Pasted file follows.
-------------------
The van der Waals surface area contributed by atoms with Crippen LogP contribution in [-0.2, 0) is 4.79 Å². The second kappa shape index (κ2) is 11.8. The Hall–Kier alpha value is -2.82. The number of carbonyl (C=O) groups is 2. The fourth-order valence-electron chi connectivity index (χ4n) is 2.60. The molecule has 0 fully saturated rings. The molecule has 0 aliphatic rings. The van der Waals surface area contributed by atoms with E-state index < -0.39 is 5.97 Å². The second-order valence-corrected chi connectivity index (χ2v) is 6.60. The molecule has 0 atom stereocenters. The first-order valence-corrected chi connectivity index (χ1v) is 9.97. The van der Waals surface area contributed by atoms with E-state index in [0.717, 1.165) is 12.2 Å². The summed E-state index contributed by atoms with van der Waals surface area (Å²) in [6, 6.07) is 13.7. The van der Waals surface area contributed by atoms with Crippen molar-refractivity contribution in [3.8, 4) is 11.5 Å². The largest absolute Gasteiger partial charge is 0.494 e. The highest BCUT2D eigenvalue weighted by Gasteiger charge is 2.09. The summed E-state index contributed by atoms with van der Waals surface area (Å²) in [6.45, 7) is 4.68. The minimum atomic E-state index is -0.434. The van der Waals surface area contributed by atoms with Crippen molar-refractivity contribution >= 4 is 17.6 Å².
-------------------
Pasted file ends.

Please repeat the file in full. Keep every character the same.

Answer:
The van der Waals surface area contributed by atoms with Crippen LogP contribution in [-0.2, 0) is 4.79 Å². The second kappa shape index (κ2) is 11.8. The Hall–Kier alpha value is -2.82. The number of carbonyl (C=O) groups is 2. The fourth-order valence-electron chi connectivity index (χ4n) is 2.60. The molecule has 0 fully saturated rings. The molecule has 0 aliphatic rings. The van der Waals surface area contributed by atoms with E-state index < -0.39 is 5.97 Å². The second-order valence-corrected chi connectivity index (χ2v) is 6.60. The molecule has 0 atom stereocenters. The first-order valence-corrected chi connectivity index (χ1v) is 9.97. The van der Waals surface area contributed by atoms with E-state index in [0.717, 1.165) is 12.2 Å². The summed E-state index contributed by atoms with van der Waals surface area (Å²) in [6, 6.07) is 13.7. The van der Waals surface area contributed by atoms with Crippen molar-refractivity contribution in [3.8, 4) is 11.5 Å². The largest absolute Gasteiger partial charge is 0.494 e. The highest BCUT2D eigenvalue weighted by Gasteiger charge is 2.09. The summed E-state index contributed by atoms with van der Waals surface area (Å²) in [6.45, 7) is 4.68. The minimum atomic E-state index is -0.434. The van der Waals surface area contributed by atoms with Crippen molar-refractivity contribution >= 4 is 17.6 Å².